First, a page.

Yeah, great. Thanks for the introduction. So for us, influencer marketing, I think means something different to what a lot of people will think about when they hear the word influencer marketing, really because influencer marketing is mostly talk about But in the b2c context where it’s brands, like you said, you know, paying an influencer to promote something online and really they’re interested in the influence because of the audience the influencer has in an order they’ll try and look for some kind of brands alignment with the influencer.
Alistair Wheate 5:15
But for us, the engagement with the influencer may well be actually a paid engagement. But it isn’t only just done as a kind of standalone kind of broadcast, we pay the influencer some money, they get ciceri nice about as you know, we go get some clicks back to website or we get some brand exposure and job done. The End If there is a paid engagement, it’s part of a ideally a longer term engagement and a longer term partnership between the brand and the influencer. And actually my roles changed a bit so I’m still involved in the product heavily but we are really wanting to build our relationships with influences and both in brands but also external influences. And a lot of influences probably hate the word influencer. You know, they probably would say I’m not an influencer because they as soon as they hear that with image, they think of this kind of b2c transactional type in a rented garb, you know, kind of thing. And I say that’s, that’s, that’s not really what this is all about.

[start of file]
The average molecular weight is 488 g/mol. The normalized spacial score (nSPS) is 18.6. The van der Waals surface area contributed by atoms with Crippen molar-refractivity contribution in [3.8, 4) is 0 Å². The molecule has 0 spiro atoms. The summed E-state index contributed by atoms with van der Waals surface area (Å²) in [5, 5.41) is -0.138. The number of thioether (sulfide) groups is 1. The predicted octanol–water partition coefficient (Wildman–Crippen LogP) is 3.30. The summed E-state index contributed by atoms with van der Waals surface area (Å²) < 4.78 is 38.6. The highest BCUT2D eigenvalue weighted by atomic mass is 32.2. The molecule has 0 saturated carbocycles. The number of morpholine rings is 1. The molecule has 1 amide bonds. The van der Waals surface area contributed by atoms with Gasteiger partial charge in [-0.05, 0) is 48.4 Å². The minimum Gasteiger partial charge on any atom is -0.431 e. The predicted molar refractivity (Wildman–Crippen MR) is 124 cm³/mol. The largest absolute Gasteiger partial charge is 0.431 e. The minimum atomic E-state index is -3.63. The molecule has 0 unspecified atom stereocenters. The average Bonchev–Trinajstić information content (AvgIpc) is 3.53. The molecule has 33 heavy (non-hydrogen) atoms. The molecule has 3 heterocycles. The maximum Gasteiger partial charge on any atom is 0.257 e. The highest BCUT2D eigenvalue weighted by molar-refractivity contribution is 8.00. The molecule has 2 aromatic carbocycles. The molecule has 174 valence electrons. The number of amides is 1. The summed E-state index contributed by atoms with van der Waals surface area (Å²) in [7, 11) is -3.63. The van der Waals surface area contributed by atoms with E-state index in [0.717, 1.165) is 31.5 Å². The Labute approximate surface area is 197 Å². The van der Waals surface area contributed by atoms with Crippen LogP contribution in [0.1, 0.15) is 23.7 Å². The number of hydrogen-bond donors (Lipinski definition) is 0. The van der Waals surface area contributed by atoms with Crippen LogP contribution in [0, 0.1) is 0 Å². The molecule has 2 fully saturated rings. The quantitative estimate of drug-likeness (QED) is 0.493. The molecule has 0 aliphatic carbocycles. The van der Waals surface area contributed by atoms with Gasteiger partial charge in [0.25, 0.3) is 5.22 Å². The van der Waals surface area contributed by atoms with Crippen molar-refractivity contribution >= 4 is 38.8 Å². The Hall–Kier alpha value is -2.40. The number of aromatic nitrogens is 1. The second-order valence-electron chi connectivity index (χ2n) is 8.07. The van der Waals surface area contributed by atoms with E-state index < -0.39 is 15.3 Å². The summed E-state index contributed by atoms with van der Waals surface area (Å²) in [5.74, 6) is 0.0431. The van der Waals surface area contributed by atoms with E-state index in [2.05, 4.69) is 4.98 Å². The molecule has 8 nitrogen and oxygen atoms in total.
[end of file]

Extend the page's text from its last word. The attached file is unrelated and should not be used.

Alistair Wheate 6:14
So the organic side of it is about brands, wanting to build relationships with influencers, mainly we’re working in the b2b space. And they look for influencers who are in the same space as them, they’ve got expertise in the same fields, and they want to find some equal value partnership. So that equal value partnership is really the key that there’s got to be something that’s beneficial for the brand and the influencer. And some of those influences are in I think, I think broadly speaking, looking at three categories of influencer, you get some who are independent influences, right? They are often people who have worked sometimes for the large, large tech brands or professional services or whatever area where they’ve got expertise. They’ve got recognition as an expert. They’ve gone solo and you know They need to kind of make a living from working with brands. So it’s kind of right that at some point in online, they think there’s some kind of payment for that.